“Strategy & creativity will drive experiential marketing”
George P Johnson’s VP and MD Rasheed Sait sees innovative ideas, engagement & effective execution leading growth for this industry
Published - Oct 16, 2012 11:45 PM Updated: Oct 16, 2012 11:45 PM
Experiential marketing is helpful in creating a strong brand connect when it comes to live and face-to-face customer interactions. George P Johnson Experience Marketing is an agency that stresses on the importance of strategy and creativity. The company is led by Rasheed Sait, Vice President and Managing Director, in India.
In conversation with exchange4media, Sait speaks about the growth of experiential marketing in the country, the emerging trends and why strategy is important for successful execution.
How big is the experiential marketing sector in India today?
There have been a lot of studies on the sector and I have seen reports from KPMG, PWC, Ernst & Young, which put the figure at Rs 2,800 crore. But the flaw is that only 37 agencies were interviewed, which is may be just 2 per cent of number of agencies that are there in the country. So I would say that the event marketing industry is anywhere around Rs 10,000 crore, including organised and un-organised groups.
What are the key growth drivers for this sector?
Vendors play a big role in helping agencies execute flawlessly, whether it is technical or the production elements that they provide. No matter how good your strategy is, if you don’t execute it well, then you are seen to have failed, because it is a face-to-face and live media. We have something called the ‘GPJ way to no surprise events’, which we have imported from global GPJ. Our clients don’t have to come to our events and feel worried. We have all systems and processes in place.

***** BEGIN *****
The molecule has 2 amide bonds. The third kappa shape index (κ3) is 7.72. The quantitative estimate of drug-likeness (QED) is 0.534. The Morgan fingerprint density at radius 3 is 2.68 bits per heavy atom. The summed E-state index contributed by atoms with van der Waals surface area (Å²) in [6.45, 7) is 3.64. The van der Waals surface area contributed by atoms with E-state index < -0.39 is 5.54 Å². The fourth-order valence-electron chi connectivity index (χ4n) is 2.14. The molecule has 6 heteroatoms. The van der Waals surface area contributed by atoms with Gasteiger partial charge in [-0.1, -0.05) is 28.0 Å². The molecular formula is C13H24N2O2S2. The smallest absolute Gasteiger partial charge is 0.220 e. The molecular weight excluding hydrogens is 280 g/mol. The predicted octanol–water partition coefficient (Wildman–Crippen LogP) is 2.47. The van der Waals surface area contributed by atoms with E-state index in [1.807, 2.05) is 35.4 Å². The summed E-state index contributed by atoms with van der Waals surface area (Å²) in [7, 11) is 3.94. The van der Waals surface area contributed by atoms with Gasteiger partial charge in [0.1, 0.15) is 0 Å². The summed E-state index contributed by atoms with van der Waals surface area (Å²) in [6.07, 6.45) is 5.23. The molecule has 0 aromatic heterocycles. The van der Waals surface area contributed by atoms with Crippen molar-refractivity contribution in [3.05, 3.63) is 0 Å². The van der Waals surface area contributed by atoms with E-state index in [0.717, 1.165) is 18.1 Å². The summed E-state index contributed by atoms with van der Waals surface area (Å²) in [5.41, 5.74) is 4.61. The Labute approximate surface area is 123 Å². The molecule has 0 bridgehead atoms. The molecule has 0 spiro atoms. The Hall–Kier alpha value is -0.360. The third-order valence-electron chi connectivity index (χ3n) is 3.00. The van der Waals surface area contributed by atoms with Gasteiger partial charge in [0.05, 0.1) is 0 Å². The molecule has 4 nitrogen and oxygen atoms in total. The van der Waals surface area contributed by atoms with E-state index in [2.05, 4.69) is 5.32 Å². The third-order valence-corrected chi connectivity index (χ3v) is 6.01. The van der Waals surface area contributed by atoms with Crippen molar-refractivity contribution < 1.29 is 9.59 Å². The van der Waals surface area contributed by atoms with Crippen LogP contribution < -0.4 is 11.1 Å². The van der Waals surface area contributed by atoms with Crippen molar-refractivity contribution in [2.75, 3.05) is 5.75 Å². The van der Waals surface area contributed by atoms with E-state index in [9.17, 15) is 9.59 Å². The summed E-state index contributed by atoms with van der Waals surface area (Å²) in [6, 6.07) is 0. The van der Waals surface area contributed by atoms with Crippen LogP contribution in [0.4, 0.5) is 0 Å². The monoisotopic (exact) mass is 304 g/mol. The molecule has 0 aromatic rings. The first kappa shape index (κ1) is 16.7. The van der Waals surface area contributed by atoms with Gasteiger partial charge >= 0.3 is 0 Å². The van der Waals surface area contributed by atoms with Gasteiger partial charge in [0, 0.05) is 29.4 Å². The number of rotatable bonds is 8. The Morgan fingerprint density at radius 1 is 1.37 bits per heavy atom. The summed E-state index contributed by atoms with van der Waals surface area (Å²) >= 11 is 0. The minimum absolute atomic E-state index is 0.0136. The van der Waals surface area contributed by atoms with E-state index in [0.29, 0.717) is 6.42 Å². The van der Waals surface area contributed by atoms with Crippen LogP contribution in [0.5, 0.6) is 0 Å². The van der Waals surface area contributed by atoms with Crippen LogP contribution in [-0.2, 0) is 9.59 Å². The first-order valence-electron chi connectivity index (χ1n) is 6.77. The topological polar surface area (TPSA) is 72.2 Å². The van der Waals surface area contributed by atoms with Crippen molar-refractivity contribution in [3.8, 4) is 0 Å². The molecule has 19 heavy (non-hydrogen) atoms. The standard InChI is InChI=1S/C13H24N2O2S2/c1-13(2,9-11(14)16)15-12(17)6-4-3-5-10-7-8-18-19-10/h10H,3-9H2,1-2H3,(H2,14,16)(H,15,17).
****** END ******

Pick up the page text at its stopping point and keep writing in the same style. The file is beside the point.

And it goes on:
The second key driver is when people come together, they invest their time. But in India, time is not valued much. Therefore, the interaction between the audience and the brand should be so powerful that the consumers who have come to the event should feel really compelled to buy your product, and that is the power of experiential marketing. That’s were experience marketing comes in, with big ideas using digital and keeping people engaged at the event. Events are big investments compared to other media. To put in a nutshell, creatives, ideas, engagement and strategy are the key growth drivers.
Given the creativity and strategy required, how well trained is the GenNext to fulfil the industry’s needs?
I see a lot of potential and creativity in GenNext. Of course, we can do more for sure. People do not understand the strategic side of events in India and that is where the companies lack. I have started running a workshop on ‘Five Rights’, which is all about how to approach an event strategy. In more mature markets, agencies are expected to be strategically strong.
Given the pace at which experiential marketing has grown in the last five to 10 years, what are the emerging trends that you have seen?
The top-most trend that I am seeing is that agencies are getting more conscious about the execution side.
Measuring the effectiveness of an event is another big trend. In today’s world, the marketing departments are setting aside nearly two - three per cent of the experiential marketing budgets for measuring effectiveness of an event. As I mentioned earlier, we have the ‘Five Rights’ strategy, which every event company will require to measure a campaign’s success.